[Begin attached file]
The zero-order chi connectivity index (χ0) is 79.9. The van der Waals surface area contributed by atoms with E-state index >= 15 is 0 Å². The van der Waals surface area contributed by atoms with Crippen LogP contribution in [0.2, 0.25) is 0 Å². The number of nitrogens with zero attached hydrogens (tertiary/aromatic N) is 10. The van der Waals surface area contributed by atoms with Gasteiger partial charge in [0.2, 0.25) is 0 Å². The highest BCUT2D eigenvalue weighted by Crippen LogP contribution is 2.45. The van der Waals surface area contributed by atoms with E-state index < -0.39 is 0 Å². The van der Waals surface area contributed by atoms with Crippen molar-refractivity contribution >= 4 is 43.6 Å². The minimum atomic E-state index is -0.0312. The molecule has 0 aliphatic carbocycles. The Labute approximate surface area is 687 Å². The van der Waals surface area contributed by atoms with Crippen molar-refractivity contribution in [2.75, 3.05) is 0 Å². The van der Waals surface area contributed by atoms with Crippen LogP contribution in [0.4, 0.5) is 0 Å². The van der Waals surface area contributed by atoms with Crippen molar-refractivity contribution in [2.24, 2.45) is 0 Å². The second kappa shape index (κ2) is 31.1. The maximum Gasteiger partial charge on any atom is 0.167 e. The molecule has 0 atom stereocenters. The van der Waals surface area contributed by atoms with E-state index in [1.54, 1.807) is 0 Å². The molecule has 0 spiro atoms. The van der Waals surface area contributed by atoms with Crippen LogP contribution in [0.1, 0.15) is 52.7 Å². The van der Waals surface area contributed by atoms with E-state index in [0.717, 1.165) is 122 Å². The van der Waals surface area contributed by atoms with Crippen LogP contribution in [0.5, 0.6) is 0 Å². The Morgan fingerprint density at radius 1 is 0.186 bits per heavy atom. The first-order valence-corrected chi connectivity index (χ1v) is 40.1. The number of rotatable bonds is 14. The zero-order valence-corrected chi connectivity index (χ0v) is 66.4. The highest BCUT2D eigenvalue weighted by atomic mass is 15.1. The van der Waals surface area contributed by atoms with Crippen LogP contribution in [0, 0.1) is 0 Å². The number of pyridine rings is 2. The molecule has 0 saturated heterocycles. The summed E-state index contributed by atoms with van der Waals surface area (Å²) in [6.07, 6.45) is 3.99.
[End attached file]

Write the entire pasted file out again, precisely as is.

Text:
The zero-order chi connectivity index (χ0) is 79.9. The van der Waals surface area contributed by atoms with E-state index >= 15 is 0 Å². The van der Waals surface area contributed by atoms with Crippen LogP contribution in [0.2, 0.25) is 0 Å². The number of nitrogens with zero attached hydrogens (tertiary/aromatic N) is 10. The van der Waals surface area contributed by atoms with Gasteiger partial charge in [0.2, 0.25) is 0 Å². The highest BCUT2D eigenvalue weighted by Crippen LogP contribution is 2.45. The van der Waals surface area contributed by atoms with E-state index < -0.39 is 0 Å². The van der Waals surface area contributed by atoms with Crippen molar-refractivity contribution >= 4 is 43.6 Å². The minimum atomic E-state index is -0.0312. The molecule has 0 aliphatic carbocycles. The Labute approximate surface area is 687 Å². The van der Waals surface area contributed by atoms with Crippen molar-refractivity contribution in [2.75, 3.05) is 0 Å². The van der Waals surface area contributed by atoms with Crippen LogP contribution in [0.4, 0.5) is 0 Å². The van der Waals surface area contributed by atoms with Crippen molar-refractivity contribution in [2.24, 2.45) is 0 Å². The second kappa shape index (κ2) is 31.1. The maximum Gasteiger partial charge on any atom is 0.167 e. The molecule has 0 atom stereocenters. The van der Waals surface area contributed by atoms with E-state index in [1.54, 1.807) is 0 Å². The molecule has 0 spiro atoms. The van der Waals surface area contributed by atoms with Crippen LogP contribution in [0.1, 0.15) is 52.7 Å². The van der Waals surface area contributed by atoms with E-state index in [0.717, 1.165) is 122 Å². The van der Waals surface area contributed by atoms with Crippen LogP contribution in [0.5, 0.6) is 0 Å². The Morgan fingerprint density at radius 1 is 0.186 bits per heavy atom. The first-order valence-corrected chi connectivity index (χ1v) is 40.1. The number of rotatable bonds is 14. The zero-order valence-corrected chi connectivity index (χ0v) is 66.4. The highest BCUT2D eigenvalue weighted by atomic mass is 15.1. The van der Waals surface area contributed by atoms with Crippen LogP contribution in [0, 0.1) is 0 Å². The number of pyridine rings is 2. The molecule has 0 saturated heterocycles. The summed E-state index contributed by atoms with van der Waals surface area (Å²) in [6.07, 6.45) is 3.99.